Saugatuck Officials Agree To Consent Judgment Over Controversial Awning
The controversial awning on the second floor of 790 Lake Street in the City of Saugatuck that has been at the center of a drawn-out battle for years in the courts may have finally come to a conclusion.
The Saugatuck City Council—following an approximately half-hour closed session with Attorney Michael Bogren of Plunkett Cooney law firm—unanimously approved the city entering a consent judgment with homeowners John Porzondek and life partner Brian Serman, who in June of last year brought a lawsuit against the city and the Saugatuck Historic District Commission in U.S. District Court.
Essentially, the consent judgment would render the awning a legal structure, contradicting the city’s steadfast and long-held position the structure was in violation of a number of historic district regulations and standards, as the house is within that district.
The consent judgment would have to be signed by both the city and the two homeowners before it would become official.
The city’s move comes after many legal battles with Porzondek and Serman, who fought back intensely and consistently against both the city and even court orders, contending the historical standards were not applicable to the awning, and even more importantly, the awning is meant to protect the second-floor deck from environmental elements.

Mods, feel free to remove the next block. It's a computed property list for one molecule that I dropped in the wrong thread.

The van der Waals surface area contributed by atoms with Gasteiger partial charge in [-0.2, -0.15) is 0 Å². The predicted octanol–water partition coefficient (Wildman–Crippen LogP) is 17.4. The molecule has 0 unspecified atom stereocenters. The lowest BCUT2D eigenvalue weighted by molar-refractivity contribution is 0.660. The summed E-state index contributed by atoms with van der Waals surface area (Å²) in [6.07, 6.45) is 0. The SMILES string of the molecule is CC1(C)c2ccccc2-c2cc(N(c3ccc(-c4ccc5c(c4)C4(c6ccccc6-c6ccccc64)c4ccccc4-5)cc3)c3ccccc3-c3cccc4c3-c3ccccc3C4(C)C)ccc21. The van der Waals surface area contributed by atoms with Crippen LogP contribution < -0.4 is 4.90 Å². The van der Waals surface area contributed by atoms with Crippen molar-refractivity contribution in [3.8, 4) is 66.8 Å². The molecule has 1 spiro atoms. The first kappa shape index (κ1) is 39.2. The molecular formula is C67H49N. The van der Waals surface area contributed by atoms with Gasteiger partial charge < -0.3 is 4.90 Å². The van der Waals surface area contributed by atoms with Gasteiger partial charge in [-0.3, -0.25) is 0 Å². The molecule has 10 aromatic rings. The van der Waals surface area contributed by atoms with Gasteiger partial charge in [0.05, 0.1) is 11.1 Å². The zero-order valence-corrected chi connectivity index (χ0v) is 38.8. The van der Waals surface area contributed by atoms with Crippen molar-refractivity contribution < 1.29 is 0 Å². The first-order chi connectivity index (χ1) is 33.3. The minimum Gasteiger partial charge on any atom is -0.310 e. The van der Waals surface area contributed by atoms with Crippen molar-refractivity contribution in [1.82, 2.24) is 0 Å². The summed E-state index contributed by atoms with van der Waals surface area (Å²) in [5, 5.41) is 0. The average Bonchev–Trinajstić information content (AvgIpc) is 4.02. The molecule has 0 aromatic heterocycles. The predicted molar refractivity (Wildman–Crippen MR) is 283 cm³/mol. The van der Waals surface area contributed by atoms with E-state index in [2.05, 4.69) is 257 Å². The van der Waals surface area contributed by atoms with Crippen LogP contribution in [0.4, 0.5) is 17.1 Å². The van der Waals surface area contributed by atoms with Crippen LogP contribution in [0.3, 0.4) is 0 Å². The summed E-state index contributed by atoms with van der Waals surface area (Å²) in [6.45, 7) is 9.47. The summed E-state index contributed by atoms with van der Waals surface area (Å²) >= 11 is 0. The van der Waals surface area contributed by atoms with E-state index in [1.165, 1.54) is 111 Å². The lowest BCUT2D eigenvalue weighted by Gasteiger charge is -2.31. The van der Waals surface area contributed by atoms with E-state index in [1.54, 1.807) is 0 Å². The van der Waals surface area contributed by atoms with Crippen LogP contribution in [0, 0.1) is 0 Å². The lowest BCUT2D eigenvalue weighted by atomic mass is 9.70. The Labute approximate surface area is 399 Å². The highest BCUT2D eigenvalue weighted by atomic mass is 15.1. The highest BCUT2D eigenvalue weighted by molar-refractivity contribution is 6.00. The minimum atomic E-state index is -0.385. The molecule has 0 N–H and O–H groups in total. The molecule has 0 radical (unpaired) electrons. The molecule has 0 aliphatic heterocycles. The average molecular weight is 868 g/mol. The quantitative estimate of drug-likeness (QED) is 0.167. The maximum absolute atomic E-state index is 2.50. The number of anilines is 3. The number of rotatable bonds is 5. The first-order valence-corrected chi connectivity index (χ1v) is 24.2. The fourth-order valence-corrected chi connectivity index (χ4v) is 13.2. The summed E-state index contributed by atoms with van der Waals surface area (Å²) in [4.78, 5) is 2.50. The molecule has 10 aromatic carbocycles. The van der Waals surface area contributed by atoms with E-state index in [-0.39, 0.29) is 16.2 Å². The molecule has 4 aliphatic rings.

The problem began after city and historic commission officials discovered Porzondek and Serman erected the awning without seeking the required approvals despite the fact they had applied and received permission for other changes for the home.
Going back to 2009, the issue has been riddled with public acrimony and contentious debates.
At one point, in what appeared to be a vindictive move on the part of the couple, Porzondek and Serman—on the heels of one of numerous times the couple lost in the courts to the city—repurposed part of the awning to create “art,” structures they referred to as “butterflies,” placed on their front lawn and festooned with protest signs targeting city officials.
In angry response, some locals referred to the so-called “art” as a “monstrosity” that went against the spirit and aesthetics of the resort town.
City officials went further and cited the couple for violating the city’s sign ordinance, which allows for no more than three signs per household.
However, in what was the only victory the home=owning couple achieved, Allegan County District Court Judge Joseph S. Skocelas, in Sept. 3, 2014 ruling, dismissed the civil infraction the city issued the couple, saying it was unconstitutional because no law can exist to regulate the number of opinion signs a property owner can display.
Monday’s consent judgment is the city’s response to the latest legal clash with the homeowners, the June 2016 federal lawsuit which cited the 14th Amendment, saying the city’s actions against the homeowners was “arbitrary” and constituted “a taking” of the property.
The consent judgment will still have to be accepted and signed by the plaintiff to make it valid. City officials, as well as the homeowners, declined comments to The Local Observer Newspapers.